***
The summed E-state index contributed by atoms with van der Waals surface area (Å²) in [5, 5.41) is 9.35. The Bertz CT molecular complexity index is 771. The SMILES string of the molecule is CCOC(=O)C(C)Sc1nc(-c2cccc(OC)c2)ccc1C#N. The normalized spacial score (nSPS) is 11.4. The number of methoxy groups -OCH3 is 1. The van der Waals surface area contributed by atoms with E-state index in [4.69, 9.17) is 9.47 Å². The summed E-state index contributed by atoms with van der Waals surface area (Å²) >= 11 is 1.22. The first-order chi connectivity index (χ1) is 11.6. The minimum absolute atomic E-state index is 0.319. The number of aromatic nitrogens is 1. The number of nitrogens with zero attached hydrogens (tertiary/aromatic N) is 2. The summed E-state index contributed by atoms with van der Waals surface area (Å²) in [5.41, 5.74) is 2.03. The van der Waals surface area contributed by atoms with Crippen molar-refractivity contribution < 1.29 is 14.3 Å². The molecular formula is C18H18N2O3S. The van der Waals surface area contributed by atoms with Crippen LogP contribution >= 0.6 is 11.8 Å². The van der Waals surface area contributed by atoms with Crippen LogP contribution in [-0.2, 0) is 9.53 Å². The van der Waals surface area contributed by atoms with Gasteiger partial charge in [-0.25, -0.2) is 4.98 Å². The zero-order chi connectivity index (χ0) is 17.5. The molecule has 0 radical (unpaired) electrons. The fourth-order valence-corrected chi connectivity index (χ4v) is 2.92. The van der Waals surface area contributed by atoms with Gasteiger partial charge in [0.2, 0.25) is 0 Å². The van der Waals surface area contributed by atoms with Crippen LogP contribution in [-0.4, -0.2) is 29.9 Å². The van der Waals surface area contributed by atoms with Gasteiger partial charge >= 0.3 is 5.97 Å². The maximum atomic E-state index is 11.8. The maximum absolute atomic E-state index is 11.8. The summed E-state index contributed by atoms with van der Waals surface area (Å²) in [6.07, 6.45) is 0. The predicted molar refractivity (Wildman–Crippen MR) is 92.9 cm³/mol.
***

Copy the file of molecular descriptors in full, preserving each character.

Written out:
The summed E-state index contributed by atoms with van der Waals surface area (Å²) in [5, 5.41) is 9.35. The Bertz CT molecular complexity index is 771. The SMILES string of the molecule is CCOC(=O)C(C)Sc1nc(-c2cccc(OC)c2)ccc1C#N. The normalized spacial score (nSPS) is 11.4. The number of methoxy groups -OCH3 is 1. The van der Waals surface area contributed by atoms with E-state index in [4.69, 9.17) is 9.47 Å². The summed E-state index contributed by atoms with van der Waals surface area (Å²) >= 11 is 1.22. The first-order chi connectivity index (χ1) is 11.6. The minimum absolute atomic E-state index is 0.319. The number of aromatic nitrogens is 1. The number of nitrogens with zero attached hydrogens (tertiary/aromatic N) is 2. The summed E-state index contributed by atoms with van der Waals surface area (Å²) in [5.41, 5.74) is 2.03. The van der Waals surface area contributed by atoms with Crippen molar-refractivity contribution < 1.29 is 14.3 Å². The molecular formula is C18H18N2O3S. The van der Waals surface area contributed by atoms with Crippen LogP contribution >= 0.6 is 11.8 Å². The van der Waals surface area contributed by atoms with Crippen LogP contribution in [-0.2, 0) is 9.53 Å². The van der Waals surface area contributed by atoms with Gasteiger partial charge in [-0.25, -0.2) is 4.98 Å². The zero-order chi connectivity index (χ0) is 17.5. The molecule has 0 radical (unpaired) electrons. The fourth-order valence-corrected chi connectivity index (χ4v) is 2.92. The van der Waals surface area contributed by atoms with Gasteiger partial charge in [0.2, 0.25) is 0 Å². The van der Waals surface area contributed by atoms with Crippen LogP contribution in [-0.4, -0.2) is 29.9 Å². The van der Waals surface area contributed by atoms with Gasteiger partial charge >= 0.3 is 5.97 Å². The maximum atomic E-state index is 11.8. The maximum absolute atomic E-state index is 11.8. The summed E-state index contributed by atoms with van der Waals surface area (Å²) in [6.07, 6.45) is 0. The predicted molar refractivity (Wildman–Crippen MR) is 92.9 cm³/mol.